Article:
By Aaron Hillis
By Casey Burchby
By Stephanie Zacharek
By Calum Marsh
By Kera Bolonik
By Stephanie Zacharek
By Ernest Hardy
By Eric Hynes
It was so obvious that no one thought of it until now. Reacting to Washington's stepped-up scrutiny of Hollywood's contribution to teen violence, the National Association of Theater Owners, which represents about two-thirds of the nation's movie screens, last week announced a firm policy requiring theaters to card unaccompanied minors attempting to enter R-rated movies. The Video Software Dealers Association, a leading home-video organization, subsequently endorsed the same type of enforcement for R-rated video rentals. Following the Senate's passage of the Juvenile Crime Bill (which allocates $2 million to investigating the creative practices of entertainment companies), and the chorus of criticism emanating from Clinton as well as Republicans seeking to steer the debate away from gun control, the theater owners' pseudo-concession is Hollywood's way of saying "Look, I don't want any trouble."
As empty gestures go, there's a strategy behind this latest industry response to the scapegoating of Hollywood in the aftermath of Littleton. By promising to do something they were supposed to do anyway (enforce the voluntary ratings system), theater owners hope to ward off more coercive legislationlike making it a federal crime to sell a ticket to a minor. At the same time, this latest industry countermove could shift scrutiny away from the supposedly mind-warping content of R-rated films to the narrower issue of denying underage access to the mind-warping content. (This would please both industry insiders and Beltway money hunters seeking more Hollywood cash; back in 1996, three top Democratic fundraisers raised more than $8 million from the entertainment industry for Clinton's reelection campaign.)
But all of these calculations assume a systematic response to this issue. Instead, the post-Littleton blame game strictly adheres to the obsessive-compulsive pattern of most self-cleansing rituals. Right now, any symbolic gesture or hard-line posturing that promotes "healing" and/or teen exorcism gets airplay, be it carding teens at movie theaters, changing film titles (Killing Mrs. Tingle has become Teaching Mrs. Tingle), or mentoring wayward goths. Yet, even as Band-Aid of the week, this latest call for box-office vigilance has somewhat perverse implications. Following the logic of the argument, if teens exposed to violent films will commit violent acts, does stricter enforcement simply imply "wait until you're 17 to kill people"? Or does the hypnotic, mimicry-inducing effect of film violence suddenly wear off when one is legally allowed to see an R-rated movie?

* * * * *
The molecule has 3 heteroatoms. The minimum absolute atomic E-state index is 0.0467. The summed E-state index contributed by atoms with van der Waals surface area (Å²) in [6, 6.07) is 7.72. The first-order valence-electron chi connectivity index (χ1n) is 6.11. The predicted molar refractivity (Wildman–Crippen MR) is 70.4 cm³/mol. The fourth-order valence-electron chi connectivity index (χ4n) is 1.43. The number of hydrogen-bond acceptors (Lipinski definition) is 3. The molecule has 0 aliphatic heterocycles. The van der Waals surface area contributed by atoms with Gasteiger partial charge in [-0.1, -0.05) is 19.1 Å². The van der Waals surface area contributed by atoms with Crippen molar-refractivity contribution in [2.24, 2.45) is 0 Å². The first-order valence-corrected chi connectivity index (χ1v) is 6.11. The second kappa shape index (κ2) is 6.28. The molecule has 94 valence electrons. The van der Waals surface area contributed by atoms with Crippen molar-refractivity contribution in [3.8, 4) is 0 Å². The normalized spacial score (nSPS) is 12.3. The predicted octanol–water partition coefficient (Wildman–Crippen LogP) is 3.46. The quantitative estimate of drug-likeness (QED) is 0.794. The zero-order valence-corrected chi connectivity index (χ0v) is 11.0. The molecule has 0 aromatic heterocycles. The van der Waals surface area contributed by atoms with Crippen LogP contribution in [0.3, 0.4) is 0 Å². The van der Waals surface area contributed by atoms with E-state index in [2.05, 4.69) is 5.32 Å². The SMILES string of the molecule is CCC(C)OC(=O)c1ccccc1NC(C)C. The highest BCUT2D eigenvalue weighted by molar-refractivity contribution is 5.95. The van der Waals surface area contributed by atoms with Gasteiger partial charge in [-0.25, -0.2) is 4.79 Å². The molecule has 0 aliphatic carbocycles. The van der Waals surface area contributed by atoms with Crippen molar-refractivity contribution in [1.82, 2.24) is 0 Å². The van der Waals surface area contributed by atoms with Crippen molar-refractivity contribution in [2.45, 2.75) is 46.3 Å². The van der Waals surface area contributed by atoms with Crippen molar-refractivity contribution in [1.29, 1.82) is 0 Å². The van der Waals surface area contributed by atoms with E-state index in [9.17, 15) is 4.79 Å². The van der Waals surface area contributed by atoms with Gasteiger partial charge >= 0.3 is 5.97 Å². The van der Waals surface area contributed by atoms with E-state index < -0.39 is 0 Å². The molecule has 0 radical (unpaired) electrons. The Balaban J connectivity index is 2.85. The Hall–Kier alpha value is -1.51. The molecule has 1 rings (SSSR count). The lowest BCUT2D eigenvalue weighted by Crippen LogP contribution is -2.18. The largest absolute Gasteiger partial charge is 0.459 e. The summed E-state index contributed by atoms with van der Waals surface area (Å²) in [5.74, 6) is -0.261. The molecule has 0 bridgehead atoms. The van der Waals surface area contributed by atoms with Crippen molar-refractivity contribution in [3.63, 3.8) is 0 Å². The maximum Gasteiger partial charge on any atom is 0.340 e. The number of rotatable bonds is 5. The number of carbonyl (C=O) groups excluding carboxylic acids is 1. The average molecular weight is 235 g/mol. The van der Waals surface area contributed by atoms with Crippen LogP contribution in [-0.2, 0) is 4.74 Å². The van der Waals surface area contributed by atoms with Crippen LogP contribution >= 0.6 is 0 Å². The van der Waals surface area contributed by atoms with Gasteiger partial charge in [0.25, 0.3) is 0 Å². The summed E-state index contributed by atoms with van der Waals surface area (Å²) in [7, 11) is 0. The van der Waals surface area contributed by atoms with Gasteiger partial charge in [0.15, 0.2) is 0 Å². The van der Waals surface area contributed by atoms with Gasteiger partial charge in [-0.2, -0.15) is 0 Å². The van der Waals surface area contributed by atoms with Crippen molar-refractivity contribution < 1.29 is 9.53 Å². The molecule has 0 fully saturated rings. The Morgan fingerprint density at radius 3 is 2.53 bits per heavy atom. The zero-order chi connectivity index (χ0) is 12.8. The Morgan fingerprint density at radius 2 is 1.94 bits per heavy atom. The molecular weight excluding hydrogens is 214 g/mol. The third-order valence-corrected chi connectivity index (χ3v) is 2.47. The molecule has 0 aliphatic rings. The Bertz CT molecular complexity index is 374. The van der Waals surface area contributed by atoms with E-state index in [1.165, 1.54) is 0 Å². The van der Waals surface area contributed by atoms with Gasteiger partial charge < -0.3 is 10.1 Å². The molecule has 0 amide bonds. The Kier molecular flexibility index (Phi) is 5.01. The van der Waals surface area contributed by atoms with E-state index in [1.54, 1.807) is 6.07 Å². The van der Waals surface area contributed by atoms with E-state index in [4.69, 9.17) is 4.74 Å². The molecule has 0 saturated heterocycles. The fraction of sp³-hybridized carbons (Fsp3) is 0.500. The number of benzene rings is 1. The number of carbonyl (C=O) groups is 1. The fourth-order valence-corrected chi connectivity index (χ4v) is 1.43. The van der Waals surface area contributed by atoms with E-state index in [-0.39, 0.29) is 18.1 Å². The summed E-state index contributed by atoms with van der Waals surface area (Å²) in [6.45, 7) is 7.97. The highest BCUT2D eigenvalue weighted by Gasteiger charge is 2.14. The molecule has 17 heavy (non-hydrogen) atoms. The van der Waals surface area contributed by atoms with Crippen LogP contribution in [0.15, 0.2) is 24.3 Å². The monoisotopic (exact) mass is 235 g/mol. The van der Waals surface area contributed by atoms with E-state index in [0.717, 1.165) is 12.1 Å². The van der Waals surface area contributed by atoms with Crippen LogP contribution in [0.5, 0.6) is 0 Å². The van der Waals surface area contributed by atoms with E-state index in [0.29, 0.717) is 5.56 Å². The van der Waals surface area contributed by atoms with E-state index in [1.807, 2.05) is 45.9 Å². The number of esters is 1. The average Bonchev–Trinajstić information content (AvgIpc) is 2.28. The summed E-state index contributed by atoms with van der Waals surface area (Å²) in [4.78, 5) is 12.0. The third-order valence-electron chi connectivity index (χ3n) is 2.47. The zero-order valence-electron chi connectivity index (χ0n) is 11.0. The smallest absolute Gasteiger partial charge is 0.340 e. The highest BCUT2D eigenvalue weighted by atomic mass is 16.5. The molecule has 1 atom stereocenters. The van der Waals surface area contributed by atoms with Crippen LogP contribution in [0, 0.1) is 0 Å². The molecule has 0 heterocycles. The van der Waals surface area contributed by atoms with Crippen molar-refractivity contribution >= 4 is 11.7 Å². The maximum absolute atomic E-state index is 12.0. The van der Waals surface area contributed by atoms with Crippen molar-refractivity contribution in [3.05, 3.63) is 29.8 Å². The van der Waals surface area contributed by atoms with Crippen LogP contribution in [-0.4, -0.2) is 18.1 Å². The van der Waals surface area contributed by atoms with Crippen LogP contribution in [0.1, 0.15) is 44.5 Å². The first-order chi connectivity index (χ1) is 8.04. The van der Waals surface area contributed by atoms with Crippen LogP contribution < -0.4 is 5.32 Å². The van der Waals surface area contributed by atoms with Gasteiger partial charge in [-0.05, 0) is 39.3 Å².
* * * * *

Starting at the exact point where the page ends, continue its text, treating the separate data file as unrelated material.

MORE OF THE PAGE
Then there's the challenge of policing teens bent on seeing Eyes Wide Shutthis summer. In the labyrinthine world of the multiplex, where boys and girls roam with a Vietcong-like mastery, point-of-purchase is one thing, point-of-access another. Unless there's a way to rouse the popcorn-dispensing dude to a heightened sense of the moral dimensions of his $6.50-an-hour job, it's doubtful theater owners have the muscle to squelch the pervasive teen scheme of buying PG-13 tickets and then ducking into R-rated movies. As James Edwards III, president and CEO of the 725-screen Edwards Theatres Circuit, told Daily Variety, "Short of putting up barbed wire and armed guards, I'm not sure how you can completely eradicate the problem."
Indeed, sneaking into R-rated movies is a rite of passage for every American teenager, and stricter enforcement simply heightens the transgressive rush. Today's media-savvy teens are even hip to the short- attention-span pattern of all public policy debates. Thirteen-year-old Jason Salmon, who last summer glided with ease from Godzillato R-rated Bulworthin a Brooklyn multiplex, seemed blasé about the new restrictions: "They'll enforce it for a while," he shrugged, "and then everyone will forget about it."
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